With lockdowns lifting in China, car buyers are coming back in droves. Personal vehicles have new appeal as consumers hold fears about the safety of public transit. The return of car purchasing in China could be a boon for EV makers.
Ipsos, a marketing research firm, surveyed first-time car buyers in March. The survey revealed that 41% of those new buyers have a preference for EVs. (About half of respondents wanted AC with a germ filter and an interior with antibacterial materials.)
During the peak of the pandemic crisis, car sales in China were down as much as 96%. In March, they were still low but had recovered to 40% below a year earlier. The China Passenger Car Association believes sales in the overall vehicle market will rebound to last year’s level by the end of April.
The association reported about 47,000 sales of electric cars in March, including these highlights:
- Tesla sales jumped from 3,900 cars in February to more than 10,000 vehicles in March, the company’s best results in a single month
- BYD sold 2,533 electric cars and 206 plug-in hybrids in February, which in March increased to 10,433 electric cars and 1,330 plug-in hybrid
- Nio more than doubled sales in March to 1,533 vehicles
A New Wave of Made-in-China Electric Cars
Tesla plans to offer in June a domestically-built Model 3 with a longer range but only a slight increase in price. The car is listed with a 668 kilometers of range (415 miles), but that’s based on the very generous NEDC cycle.
The company said:
With the local production of longer-range and performance versions, Tesla has completed local production of all its variants of Model 3 in China. Tesla is going to push deeper into the Chinese market with a greater variety of products and services.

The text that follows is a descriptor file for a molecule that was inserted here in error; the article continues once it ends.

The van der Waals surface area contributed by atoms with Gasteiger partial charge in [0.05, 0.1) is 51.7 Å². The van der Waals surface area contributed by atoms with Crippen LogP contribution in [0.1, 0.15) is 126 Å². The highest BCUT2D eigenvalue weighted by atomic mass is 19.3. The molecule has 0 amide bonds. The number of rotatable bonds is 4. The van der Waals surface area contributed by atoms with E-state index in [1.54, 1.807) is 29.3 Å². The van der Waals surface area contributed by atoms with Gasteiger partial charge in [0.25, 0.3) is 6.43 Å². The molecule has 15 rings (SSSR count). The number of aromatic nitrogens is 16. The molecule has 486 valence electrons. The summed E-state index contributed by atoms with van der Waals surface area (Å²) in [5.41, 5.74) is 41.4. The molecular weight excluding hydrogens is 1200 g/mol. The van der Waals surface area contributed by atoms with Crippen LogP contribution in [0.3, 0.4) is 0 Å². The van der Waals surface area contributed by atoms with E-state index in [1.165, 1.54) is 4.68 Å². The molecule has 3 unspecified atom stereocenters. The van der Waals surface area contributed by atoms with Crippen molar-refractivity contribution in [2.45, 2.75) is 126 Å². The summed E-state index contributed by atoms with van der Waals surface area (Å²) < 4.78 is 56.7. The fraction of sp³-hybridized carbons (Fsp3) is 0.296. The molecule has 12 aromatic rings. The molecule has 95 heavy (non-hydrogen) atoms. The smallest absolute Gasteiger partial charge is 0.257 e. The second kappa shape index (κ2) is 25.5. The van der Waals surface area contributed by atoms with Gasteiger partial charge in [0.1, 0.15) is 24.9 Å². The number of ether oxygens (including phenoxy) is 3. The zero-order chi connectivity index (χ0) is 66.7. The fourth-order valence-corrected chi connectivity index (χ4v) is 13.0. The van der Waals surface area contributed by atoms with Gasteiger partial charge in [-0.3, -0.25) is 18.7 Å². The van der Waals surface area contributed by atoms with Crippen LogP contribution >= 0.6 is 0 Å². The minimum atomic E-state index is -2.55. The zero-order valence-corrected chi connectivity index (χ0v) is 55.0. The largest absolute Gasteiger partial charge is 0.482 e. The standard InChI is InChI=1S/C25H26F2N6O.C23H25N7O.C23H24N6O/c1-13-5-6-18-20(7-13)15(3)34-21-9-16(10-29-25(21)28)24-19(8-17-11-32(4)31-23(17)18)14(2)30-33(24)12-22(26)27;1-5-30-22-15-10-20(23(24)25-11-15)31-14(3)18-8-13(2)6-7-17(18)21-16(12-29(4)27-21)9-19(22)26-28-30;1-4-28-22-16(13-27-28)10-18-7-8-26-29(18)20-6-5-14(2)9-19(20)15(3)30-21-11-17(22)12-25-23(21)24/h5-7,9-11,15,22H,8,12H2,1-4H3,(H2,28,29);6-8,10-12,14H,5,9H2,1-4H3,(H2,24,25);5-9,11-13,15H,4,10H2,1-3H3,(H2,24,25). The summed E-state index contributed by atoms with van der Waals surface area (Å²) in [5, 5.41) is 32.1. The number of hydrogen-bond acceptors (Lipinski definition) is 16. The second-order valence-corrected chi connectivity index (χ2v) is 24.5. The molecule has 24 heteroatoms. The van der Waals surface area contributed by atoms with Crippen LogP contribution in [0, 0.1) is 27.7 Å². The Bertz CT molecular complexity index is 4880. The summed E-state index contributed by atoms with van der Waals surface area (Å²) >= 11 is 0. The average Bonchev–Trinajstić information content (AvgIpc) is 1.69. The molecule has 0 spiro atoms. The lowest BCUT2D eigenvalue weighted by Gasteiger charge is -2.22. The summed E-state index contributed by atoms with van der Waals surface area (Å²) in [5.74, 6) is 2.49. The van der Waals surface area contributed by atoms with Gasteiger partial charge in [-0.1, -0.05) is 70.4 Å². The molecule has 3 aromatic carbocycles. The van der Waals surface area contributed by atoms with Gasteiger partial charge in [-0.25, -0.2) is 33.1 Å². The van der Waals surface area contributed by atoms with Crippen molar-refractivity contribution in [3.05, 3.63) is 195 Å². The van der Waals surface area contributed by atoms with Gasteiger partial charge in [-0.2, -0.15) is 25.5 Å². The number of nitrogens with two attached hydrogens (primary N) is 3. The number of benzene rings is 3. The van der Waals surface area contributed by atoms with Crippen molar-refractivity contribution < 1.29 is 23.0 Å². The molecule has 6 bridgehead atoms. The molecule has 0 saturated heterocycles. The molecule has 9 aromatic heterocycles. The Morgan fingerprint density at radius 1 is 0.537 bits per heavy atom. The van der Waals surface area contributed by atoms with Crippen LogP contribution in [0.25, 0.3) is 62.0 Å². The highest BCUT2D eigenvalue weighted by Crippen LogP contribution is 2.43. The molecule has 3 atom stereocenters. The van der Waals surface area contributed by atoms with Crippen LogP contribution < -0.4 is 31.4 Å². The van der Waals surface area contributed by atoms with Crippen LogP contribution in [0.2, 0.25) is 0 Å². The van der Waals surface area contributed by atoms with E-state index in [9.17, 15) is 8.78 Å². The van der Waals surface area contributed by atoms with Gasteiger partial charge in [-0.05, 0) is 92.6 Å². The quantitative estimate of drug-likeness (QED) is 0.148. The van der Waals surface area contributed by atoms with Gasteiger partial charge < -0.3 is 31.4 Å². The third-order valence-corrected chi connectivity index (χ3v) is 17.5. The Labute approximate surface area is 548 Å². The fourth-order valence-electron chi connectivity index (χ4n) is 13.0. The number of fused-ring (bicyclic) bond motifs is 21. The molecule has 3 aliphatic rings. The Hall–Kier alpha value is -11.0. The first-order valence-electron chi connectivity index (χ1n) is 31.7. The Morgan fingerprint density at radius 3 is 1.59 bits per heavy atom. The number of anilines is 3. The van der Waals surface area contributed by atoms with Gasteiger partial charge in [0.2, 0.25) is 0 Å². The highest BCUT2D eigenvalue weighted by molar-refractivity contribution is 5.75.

The SAIC Volkswagen plant in Changsha resumed operations last week and will begin producing VW ID electric cars.
Volkswagen Group China CEO Stephan Wöllenstein said:
Our dealerships are seeing customers on the showroom floors once again. There are growing signs of recovery, with a good chance that the Chinese car market could reach last year’s level in early summer. For Volkswagen, many highlights are still to come in 2020. This year, MEB production will begin and the Volkswagen ID. family will debut in China.
Volkswagen’s plants in Anting and Foshan will have a combined capacity of 600,000 units per year. Local production of the Audi e-tron will get underway in Changchun at the end of the year.
The mass production version of Byton‘s first model, the M-Byte shown at the top of this post, is expected to be launched this year.
The Chinese government is employing a range of tactics to spur sales. EV subsidies were extended, with the increased use of vouchers and coupons. In some regions, even-odd license plate restrictions are being loosened. Some cities are deploying a program similar to cash-for-clunkers.
Automakers are also using creative tactics to re-start post-lockdown sales. They are offering contactless test drives. The GM joint venture with Chinese automakers, which just unveiled its new Baojun electric vehicle, launched a no-questions-asked return policy within 30 days. Tesla is also providing free charging in China.
The impacts of the pandemic are unpredictable. It’s concerning that Chinese car buyers are switching from public transit to personal vehicles.
However, that process was already underway. Now it appears to be accelerating. This is occurring just as production of new EVs from Tesla, Volkswagen, Byton, General Motors, and others, are ramping up. They are the best crop of long-range EVs ever offered in China.
If global auto sales rebound, the shift to electric vehicles could be faster than anybody predicted.
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